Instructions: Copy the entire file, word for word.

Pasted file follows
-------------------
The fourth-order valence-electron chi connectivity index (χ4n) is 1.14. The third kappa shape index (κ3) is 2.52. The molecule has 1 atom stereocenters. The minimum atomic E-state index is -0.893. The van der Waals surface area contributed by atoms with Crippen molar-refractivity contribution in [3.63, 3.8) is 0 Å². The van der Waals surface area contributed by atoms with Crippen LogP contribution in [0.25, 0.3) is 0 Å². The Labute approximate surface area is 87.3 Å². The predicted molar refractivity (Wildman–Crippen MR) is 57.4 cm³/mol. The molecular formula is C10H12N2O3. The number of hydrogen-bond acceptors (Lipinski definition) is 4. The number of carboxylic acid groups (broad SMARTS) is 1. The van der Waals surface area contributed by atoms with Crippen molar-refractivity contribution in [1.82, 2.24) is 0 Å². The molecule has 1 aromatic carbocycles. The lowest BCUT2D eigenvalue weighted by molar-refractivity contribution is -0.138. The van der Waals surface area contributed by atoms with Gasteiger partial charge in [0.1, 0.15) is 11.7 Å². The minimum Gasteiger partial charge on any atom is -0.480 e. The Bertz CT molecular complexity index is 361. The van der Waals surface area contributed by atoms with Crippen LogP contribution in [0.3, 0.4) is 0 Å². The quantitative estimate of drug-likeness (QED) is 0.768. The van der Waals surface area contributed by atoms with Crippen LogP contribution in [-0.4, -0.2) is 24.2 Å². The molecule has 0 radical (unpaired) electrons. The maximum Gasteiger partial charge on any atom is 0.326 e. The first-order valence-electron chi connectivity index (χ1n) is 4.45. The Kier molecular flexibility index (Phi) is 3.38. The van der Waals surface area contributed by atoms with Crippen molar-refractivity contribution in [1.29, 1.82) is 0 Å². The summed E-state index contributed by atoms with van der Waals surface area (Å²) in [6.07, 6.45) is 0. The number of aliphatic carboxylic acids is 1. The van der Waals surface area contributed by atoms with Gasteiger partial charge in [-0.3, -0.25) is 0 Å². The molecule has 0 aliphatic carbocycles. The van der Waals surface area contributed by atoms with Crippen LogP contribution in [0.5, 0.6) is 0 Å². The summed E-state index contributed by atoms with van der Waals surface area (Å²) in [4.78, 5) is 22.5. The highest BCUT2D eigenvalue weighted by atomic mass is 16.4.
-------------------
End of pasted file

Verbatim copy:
The fourth-order valence-electron chi connectivity index (χ4n) is 1.14. The third kappa shape index (κ3) is 2.52. The molecule has 1 atom stereocenters. The minimum atomic E-state index is -0.893. The van der Waals surface area contributed by atoms with Crippen molar-refractivity contribution in [3.63, 3.8) is 0 Å². The van der Waals surface area contributed by atoms with Crippen LogP contribution in [0.25, 0.3) is 0 Å². The Labute approximate surface area is 87.3 Å². The predicted molar refractivity (Wildman–Crippen MR) is 57.4 cm³/mol. The molecular formula is C10H12N2O3. The number of hydrogen-bond acceptors (Lipinski definition) is 4. The number of carboxylic acid groups (broad SMARTS) is 1. The van der Waals surface area contributed by atoms with Crippen molar-refractivity contribution in [1.82, 2.24) is 0 Å². The molecule has 1 aromatic carbocycles. The lowest BCUT2D eigenvalue weighted by molar-refractivity contribution is -0.138. The van der Waals surface area contributed by atoms with Gasteiger partial charge in [0.1, 0.15) is 11.7 Å². The minimum Gasteiger partial charge on any atom is -0.480 e. The Bertz CT molecular complexity index is 361. The van der Waals surface area contributed by atoms with Crippen LogP contribution in [0.3, 0.4) is 0 Å². The quantitative estimate of drug-likeness (QED) is 0.768. The van der Waals surface area contributed by atoms with Crippen LogP contribution in [-0.4, -0.2) is 24.2 Å². The molecule has 0 radical (unpaired) electrons. The maximum Gasteiger partial charge on any atom is 0.326 e. The first-order valence-electron chi connectivity index (χ1n) is 4.45. The Kier molecular flexibility index (Phi) is 3.38. The van der Waals surface area contributed by atoms with Crippen molar-refractivity contribution in [1.29, 1.82) is 0 Å². The summed E-state index contributed by atoms with van der Waals surface area (Å²) in [6.07, 6.45) is 0. The number of aliphatic carboxylic acids is 1. The van der Waals surface area contributed by atoms with Gasteiger partial charge in [-0.3, -0.25) is 0 Å². The molecule has 0 aliphatic carbocycles. The van der Waals surface area contributed by atoms with Crippen LogP contribution in [0.5, 0.6) is 0 Å². The summed E-state index contributed by atoms with van der Waals surface area (Å²) in [4.78, 5) is 22.5. The highest BCUT2D eigenvalue weighted by atomic mass is 16.4.